Please refer to the “POGI” in the Solicitation Package for complete institute budget guidelines and formatting instructions.
Announcement Name and Number
All communications with the Bureau concerning this announcement should refer to the following titles and reference numbers:
Fulbright American Studies Institute on Managing Diversity: The American Experience—(ECA/A/E/USS-03-01A-Benda).
Fulbright American Studies Institute on American Political Development: Ideas and Institutions —(ECA/A/E/USS-03-01B-Benda).Start Further Info
For Further Information:
To request a Solicitation Package containing more detailed program information, award criteria, required application forms, specific budget instructions, and standard guidelines for proposal preparation, applicants should contact:
U.S. Department of State, Bureau of Educational and Cultural Affairs, Office of Academic Exchange Programs, Study of the U.S. Branch, State Annex 44, ECA/A/E/USS—Room 252, 301 4th Street, SW., Washington, DC 20547, Attention: Peter Benda.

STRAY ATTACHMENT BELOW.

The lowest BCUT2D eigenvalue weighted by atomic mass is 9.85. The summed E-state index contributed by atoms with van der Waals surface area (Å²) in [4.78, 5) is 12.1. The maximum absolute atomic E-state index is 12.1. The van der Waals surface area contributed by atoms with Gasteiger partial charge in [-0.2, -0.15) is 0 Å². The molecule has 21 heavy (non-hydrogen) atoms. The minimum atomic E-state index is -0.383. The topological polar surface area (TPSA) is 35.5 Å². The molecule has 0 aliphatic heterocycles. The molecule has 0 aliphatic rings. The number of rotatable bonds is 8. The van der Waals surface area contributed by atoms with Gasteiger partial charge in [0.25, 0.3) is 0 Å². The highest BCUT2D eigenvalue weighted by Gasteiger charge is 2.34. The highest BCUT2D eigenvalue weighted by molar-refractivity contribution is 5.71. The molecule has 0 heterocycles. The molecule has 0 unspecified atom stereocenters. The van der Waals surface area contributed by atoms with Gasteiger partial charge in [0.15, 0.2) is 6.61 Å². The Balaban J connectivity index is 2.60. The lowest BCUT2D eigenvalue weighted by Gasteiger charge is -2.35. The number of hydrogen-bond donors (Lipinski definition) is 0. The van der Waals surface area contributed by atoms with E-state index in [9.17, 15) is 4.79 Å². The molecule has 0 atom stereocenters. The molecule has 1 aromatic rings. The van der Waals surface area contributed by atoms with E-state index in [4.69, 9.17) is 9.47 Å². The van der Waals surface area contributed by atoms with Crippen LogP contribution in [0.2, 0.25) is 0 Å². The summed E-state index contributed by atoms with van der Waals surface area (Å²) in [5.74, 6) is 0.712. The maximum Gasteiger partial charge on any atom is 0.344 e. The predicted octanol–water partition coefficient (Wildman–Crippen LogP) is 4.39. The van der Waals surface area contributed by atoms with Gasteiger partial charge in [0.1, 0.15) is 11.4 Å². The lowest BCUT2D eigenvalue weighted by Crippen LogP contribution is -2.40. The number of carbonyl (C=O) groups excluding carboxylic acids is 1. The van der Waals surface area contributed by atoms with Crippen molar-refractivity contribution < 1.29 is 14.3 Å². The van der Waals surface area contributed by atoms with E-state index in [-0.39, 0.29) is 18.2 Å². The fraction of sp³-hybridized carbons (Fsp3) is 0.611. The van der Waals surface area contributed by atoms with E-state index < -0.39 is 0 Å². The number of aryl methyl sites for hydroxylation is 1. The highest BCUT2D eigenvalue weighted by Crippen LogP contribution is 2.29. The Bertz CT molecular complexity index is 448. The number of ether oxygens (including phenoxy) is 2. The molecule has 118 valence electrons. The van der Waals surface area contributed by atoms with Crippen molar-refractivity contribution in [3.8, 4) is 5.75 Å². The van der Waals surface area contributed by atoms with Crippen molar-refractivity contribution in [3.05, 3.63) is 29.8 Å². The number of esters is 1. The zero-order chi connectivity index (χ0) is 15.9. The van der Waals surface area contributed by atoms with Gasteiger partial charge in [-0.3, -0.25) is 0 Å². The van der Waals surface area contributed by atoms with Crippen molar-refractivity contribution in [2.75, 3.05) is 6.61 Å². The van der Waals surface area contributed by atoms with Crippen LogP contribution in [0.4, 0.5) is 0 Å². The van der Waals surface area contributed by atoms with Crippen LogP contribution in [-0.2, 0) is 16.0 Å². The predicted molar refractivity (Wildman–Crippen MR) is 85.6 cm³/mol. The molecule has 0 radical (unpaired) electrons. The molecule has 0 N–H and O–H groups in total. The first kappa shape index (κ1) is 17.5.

Telephone number: (202) 619-5893.
Fax number: (202) 619-6790.
Internet address: email@example.com.
Please specify Program Officer Peter Benda on all inquiries and correspondence. Interested applicants should read the complete Federal Register announcement before addressing inquiries to the office listed above or submitting their proposals. Once the RFGP deadline has passed, Bureau staff may not discuss this competition in any way with applicants until after the proposal review process has been completed.
To Download a Solicitation Package Via Internet: The entire Solicitation Package may be downloaded from the Bureau's Web site at http://exchanges.state.gov/education/RFGPS/. Please read all information before downloading.